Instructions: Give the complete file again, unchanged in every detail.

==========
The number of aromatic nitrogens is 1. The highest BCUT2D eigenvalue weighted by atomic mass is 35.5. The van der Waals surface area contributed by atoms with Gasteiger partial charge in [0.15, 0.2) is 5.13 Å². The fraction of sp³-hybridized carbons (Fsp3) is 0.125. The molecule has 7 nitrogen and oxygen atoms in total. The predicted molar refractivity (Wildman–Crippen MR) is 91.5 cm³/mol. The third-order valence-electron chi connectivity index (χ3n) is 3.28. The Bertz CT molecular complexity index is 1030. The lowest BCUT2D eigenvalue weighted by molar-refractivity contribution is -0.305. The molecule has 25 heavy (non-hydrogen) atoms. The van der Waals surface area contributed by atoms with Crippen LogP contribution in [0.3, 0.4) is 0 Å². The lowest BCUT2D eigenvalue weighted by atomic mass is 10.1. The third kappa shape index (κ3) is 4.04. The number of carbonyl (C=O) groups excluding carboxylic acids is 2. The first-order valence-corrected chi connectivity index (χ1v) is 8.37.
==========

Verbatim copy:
The number of aromatic nitrogens is 1. The highest BCUT2D eigenvalue weighted by atomic mass is 35.5. The van der Waals surface area contributed by atoms with Gasteiger partial charge in [0.15, 0.2) is 5.13 Å². The fraction of sp³-hybridized carbons (Fsp3) is 0.125. The molecule has 7 nitrogen and oxygen atoms in total. The predicted molar refractivity (Wildman–Crippen MR) is 91.5 cm³/mol. The third-order valence-electron chi connectivity index (χ3n) is 3.28. The Bertz CT molecular complexity index is 1030. The lowest BCUT2D eigenvalue weighted by molar-refractivity contribution is -0.305. The molecule has 25 heavy (non-hydrogen) atoms. The van der Waals surface area contributed by atoms with Crippen LogP contribution in [0.3, 0.4) is 0 Å². The lowest BCUT2D eigenvalue weighted by atomic mass is 10.1. The third kappa shape index (κ3) is 4.04. The number of carbonyl (C=O) groups excluding carboxylic acids is 2. The first-order valence-corrected chi connectivity index (χ1v) is 8.37.